Bjork – Volta

Bjork
Volta

If the cover art to Volta was any indication, Bjork would have finally become what those that balked at her swan dress thought she was, garish. Fortunately for us that isn’t the case. If anything, Volta is her most accessible album in years, even if it is sometimes at the expense of its own best interest. The collaborators this time out are Konono #1, Chris Corsano (drummer extraordinaire of Death Unit, Flower Corsano Duo, Flaherty Corsano, etc.), Brian Chippendale (drummer for Lightning Bolt), Timbaland, Mark Bell of LFO, kora player Toumani Diabaté, a ten-piece, all-girl Icelandic brass section, and Antony Hegarty of Antony & the Johnsons fame. It’s the first album she has released that doesn’t feature a bust of her on the cover. The cover does focus on her face, albeit inside what appears to be a festive Christmas ornament with feet. And while it may not necessarily be radio-friendly pop, it will most certainly be more appealing to some than the vocal abstractions of 2004’s excellent Medulla.

First single and track number one on the record is “Earth Intruders.” This one features a Timbaland beat mixed with some fluttering percussion from Corsano. After a few bars of this and a wailing, ghostly vocal in the background, we are introduced to a repeating thumb-piano motif courtesy of Konono #1. Of course Bjork is front-and-center for the whole ride, ranting about “metallic carnage” and “necessary voodoo.”

Next we get back to back standouts “Wanderlust” and “Dull Flame of Desire.” “Wanderlust,” slowly mounts a peak of brass with Bjork’s triumphant vocals careening over top. The beautiful horn section continues on into “Dull Flame of Desire,” her duet with Antony Hegarty. Over the course of eight minutes the two of them trade verses as their voices entwine. Underpinning this drama is Brian Chippendale building up rapturous momentum with hurtling tom rolls. Eventually Bjork and Antony drop out leaving Chippendale nearly 30 seconds of unrivaled caveman thunder. It isn’t quite the noise blast I was hoping for in his addition to the record, but I’ll take it.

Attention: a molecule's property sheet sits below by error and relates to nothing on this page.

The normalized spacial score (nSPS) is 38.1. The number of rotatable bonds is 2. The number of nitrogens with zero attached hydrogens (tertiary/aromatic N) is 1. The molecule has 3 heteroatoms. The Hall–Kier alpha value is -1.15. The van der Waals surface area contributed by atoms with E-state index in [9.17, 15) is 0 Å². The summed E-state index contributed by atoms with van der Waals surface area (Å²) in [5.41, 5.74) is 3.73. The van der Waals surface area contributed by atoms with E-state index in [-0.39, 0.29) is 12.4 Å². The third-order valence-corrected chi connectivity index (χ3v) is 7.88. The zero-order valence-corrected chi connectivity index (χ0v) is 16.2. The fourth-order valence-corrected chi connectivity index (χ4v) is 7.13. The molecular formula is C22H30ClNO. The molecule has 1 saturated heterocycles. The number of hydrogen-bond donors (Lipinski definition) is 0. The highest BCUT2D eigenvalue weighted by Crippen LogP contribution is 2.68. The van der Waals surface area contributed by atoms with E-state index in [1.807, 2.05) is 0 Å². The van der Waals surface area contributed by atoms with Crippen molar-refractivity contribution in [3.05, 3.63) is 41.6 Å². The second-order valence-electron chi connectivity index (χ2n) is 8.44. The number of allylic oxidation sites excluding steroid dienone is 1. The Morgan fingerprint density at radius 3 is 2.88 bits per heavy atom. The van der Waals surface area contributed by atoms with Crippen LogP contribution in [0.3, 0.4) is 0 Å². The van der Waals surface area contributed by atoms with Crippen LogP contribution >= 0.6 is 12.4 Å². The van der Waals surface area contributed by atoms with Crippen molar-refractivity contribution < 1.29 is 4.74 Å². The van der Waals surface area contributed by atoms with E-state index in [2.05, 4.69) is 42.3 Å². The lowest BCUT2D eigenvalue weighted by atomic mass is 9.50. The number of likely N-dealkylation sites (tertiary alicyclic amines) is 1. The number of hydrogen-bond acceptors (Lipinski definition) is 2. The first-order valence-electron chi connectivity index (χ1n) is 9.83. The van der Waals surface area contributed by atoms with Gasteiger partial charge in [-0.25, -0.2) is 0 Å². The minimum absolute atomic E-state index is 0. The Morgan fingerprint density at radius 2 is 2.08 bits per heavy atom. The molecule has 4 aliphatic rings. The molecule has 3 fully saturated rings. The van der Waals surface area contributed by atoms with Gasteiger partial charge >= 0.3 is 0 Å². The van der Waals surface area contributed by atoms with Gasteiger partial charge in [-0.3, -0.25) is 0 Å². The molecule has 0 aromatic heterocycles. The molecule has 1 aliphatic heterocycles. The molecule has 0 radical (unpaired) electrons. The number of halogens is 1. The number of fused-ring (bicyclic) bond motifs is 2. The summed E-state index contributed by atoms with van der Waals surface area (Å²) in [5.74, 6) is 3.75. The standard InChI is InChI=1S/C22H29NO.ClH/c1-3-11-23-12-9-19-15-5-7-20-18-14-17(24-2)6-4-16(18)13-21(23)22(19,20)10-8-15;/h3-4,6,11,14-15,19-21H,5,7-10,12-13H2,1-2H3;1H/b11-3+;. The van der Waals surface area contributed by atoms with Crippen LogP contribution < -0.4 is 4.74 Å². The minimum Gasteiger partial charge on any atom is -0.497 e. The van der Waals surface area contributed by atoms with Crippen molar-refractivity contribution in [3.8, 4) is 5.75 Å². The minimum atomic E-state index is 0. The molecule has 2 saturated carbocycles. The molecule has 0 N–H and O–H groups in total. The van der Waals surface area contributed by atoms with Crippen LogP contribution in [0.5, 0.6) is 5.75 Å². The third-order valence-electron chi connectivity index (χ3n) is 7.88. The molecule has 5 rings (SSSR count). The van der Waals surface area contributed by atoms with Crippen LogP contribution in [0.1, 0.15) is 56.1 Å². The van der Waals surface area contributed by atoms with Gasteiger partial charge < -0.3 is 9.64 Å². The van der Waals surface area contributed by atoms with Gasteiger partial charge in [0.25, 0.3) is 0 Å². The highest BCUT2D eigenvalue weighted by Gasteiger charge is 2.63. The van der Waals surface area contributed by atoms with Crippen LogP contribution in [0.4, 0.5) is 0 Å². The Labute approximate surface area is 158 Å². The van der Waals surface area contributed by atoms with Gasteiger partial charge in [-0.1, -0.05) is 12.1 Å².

Another Timbaland track, “Innocence,” follows. This one obviously belongs to him. It’s one of the most overtly “pop” things Bjork has done since Post. The only fault here is that Timbaland treats Bjork as if she were Missy Elliott, working in ridiculous synth squiggles and electronic grunts. It comes off as one of a handful of playful moments in an otherwise serious career, even if it borrows too heavily from Timbaland’s past work.

“Vertebrae by Vertebrae” marks a point in the album’s flow where it changes direction somewhat. It features a prominent marching snare and jagged horn blasts. By the time the track reaches its middle, the snare dissipates, giving the remainder of the track a feeling of coming untethered. This ambience segues into “Pneumonia,” with Bjork assuming a very stoic stance in regard to “still-born love.” These two tracks make up the album’s center, trading in the joyous thunder of the previous tracks for cold, translucent beauty.

The final stretch of the album is a three song arc encompassing “Hope,””Declare Independence,” and “My Juvenile.” “Hope” ponders what the “lesser of two evils” is concerning suicide bombers that masquerade as being pregnant, if they manage to hit their target or die in vain. Bjork’s vocals here are swept along by Toumani Diabaté’s kora flourishes. “Declare Independence” manages the task of being the heaviest song in her catalog. Over a distorted guitar riff she implores “declare independence, don’t let them do that to you” repeatedly. After a few minutes of this, the listener is bombarded with digital hardcore style blasts of noise while Bjork intones “make your own flag, raise your flag (higher, higher).” By the track’s end it has built up a crushing momentum with Bjork screaming “DECLARE INDEPENDENCE!!” The finale, “My Juvenile” is a quiet denouement with Diabaté and Antony both making appearances. The lyrics suggest it might be a paean to either of her children.

It’s nice to hear Bjork playing at the top of her game. That Volta embodies all the familiar aspects of her best work should come as no surprise. Her ability to transcend genre and trends is approaching a level unmatched by anyone. For the better part of two decades she’s made music that blurs the lines between the avant-garde and mainstream pop worlds while retaining a distinct singularity.